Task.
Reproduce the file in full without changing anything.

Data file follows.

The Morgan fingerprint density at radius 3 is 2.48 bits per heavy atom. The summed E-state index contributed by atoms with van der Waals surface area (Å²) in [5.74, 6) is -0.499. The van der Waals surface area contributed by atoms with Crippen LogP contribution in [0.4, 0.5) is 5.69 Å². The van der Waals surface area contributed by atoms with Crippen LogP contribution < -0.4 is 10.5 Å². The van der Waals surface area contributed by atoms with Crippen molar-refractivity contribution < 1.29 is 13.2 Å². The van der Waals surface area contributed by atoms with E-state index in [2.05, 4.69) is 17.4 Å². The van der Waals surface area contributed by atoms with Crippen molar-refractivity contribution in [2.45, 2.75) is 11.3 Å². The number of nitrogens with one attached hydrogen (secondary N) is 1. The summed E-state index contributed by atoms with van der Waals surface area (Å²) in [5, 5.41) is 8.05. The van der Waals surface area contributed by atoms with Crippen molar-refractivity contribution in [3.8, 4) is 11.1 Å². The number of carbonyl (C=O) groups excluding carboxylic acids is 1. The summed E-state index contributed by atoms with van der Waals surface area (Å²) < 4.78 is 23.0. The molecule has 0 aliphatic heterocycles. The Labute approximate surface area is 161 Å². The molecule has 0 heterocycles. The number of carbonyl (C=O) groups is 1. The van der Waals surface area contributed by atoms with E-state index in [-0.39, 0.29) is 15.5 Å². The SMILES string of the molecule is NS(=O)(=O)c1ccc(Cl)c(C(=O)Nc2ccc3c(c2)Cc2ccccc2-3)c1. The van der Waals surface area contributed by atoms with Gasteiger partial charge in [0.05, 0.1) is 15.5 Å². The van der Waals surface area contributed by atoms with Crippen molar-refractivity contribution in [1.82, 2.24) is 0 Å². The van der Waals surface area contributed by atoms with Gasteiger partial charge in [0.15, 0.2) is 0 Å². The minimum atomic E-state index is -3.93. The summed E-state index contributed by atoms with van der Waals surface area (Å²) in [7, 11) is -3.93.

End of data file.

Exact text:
The Morgan fingerprint density at radius 3 is 2.48 bits per heavy atom. The summed E-state index contributed by atoms with van der Waals surface area (Å²) in [5.74, 6) is -0.499. The van der Waals surface area contributed by atoms with Crippen LogP contribution in [0.4, 0.5) is 5.69 Å². The van der Waals surface area contributed by atoms with Crippen LogP contribution < -0.4 is 10.5 Å². The van der Waals surface area contributed by atoms with Crippen molar-refractivity contribution < 1.29 is 13.2 Å². The van der Waals surface area contributed by atoms with E-state index in [2.05, 4.69) is 17.4 Å². The van der Waals surface area contributed by atoms with Crippen molar-refractivity contribution in [2.45, 2.75) is 11.3 Å². The number of nitrogens with one attached hydrogen (secondary N) is 1. The summed E-state index contributed by atoms with van der Waals surface area (Å²) in [5, 5.41) is 8.05. The van der Waals surface area contributed by atoms with Crippen molar-refractivity contribution in [3.8, 4) is 11.1 Å². The number of carbonyl (C=O) groups excluding carboxylic acids is 1. The summed E-state index contributed by atoms with van der Waals surface area (Å²) < 4.78 is 23.0. The molecule has 0 aliphatic heterocycles. The Labute approximate surface area is 161 Å². The molecule has 0 heterocycles. The number of carbonyl (C=O) groups is 1. The van der Waals surface area contributed by atoms with E-state index in [-0.39, 0.29) is 15.5 Å². The SMILES string of the molecule is NS(=O)(=O)c1ccc(Cl)c(C(=O)Nc2ccc3c(c2)Cc2ccccc2-3)c1. The van der Waals surface area contributed by atoms with Gasteiger partial charge in [0.05, 0.1) is 15.5 Å². The van der Waals surface area contributed by atoms with Crippen molar-refractivity contribution in [1.82, 2.24) is 0 Å². The van der Waals surface area contributed by atoms with Gasteiger partial charge in [0.15, 0.2) is 0 Å². The minimum atomic E-state index is -3.93. The summed E-state index contributed by atoms with van der Waals surface area (Å²) in [7, 11) is -3.93.